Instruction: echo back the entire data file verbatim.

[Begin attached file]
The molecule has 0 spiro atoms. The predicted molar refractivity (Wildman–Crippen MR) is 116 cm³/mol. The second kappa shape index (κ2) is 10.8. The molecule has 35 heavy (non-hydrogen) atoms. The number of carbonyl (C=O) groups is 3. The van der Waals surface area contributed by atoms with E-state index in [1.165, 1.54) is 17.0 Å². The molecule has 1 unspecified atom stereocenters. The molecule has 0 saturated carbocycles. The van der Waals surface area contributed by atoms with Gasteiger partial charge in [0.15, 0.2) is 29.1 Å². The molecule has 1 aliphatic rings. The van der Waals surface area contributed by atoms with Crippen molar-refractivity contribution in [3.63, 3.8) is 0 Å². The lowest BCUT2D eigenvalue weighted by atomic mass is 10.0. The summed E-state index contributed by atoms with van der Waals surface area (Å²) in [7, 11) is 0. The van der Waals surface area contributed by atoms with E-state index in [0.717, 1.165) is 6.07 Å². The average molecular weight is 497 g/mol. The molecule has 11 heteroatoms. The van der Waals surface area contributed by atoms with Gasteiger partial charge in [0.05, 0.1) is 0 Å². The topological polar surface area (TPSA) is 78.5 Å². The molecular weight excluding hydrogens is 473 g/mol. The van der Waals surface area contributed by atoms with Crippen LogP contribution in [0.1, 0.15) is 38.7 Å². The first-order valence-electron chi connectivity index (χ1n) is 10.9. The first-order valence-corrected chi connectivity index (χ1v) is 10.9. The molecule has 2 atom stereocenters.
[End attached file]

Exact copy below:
The molecule has 0 spiro atoms. The predicted molar refractivity (Wildman–Crippen MR) is 116 cm³/mol. The second kappa shape index (κ2) is 10.8. The molecule has 35 heavy (non-hydrogen) atoms. The number of carbonyl (C=O) groups is 3. The van der Waals surface area contributed by atoms with E-state index in [1.165, 1.54) is 17.0 Å². The molecule has 1 unspecified atom stereocenters. The molecule has 0 saturated carbocycles. The van der Waals surface area contributed by atoms with Gasteiger partial charge in [0.15, 0.2) is 29.1 Å². The molecule has 1 aliphatic rings. The van der Waals surface area contributed by atoms with Crippen molar-refractivity contribution in [3.63, 3.8) is 0 Å². The lowest BCUT2D eigenvalue weighted by atomic mass is 10.0. The summed E-state index contributed by atoms with van der Waals surface area (Å²) in [7, 11) is 0. The van der Waals surface area contributed by atoms with E-state index in [0.717, 1.165) is 6.07 Å². The average molecular weight is 497 g/mol. The molecule has 11 heteroatoms. The van der Waals surface area contributed by atoms with Gasteiger partial charge in [0.05, 0.1) is 0 Å². The topological polar surface area (TPSA) is 78.5 Å². The molecular weight excluding hydrogens is 473 g/mol. The van der Waals surface area contributed by atoms with Crippen LogP contribution in [0.1, 0.15) is 38.7 Å². The first-order valence-electron chi connectivity index (χ1n) is 10.9. The first-order valence-corrected chi connectivity index (χ1v) is 10.9. The molecule has 2 atom stereocenters.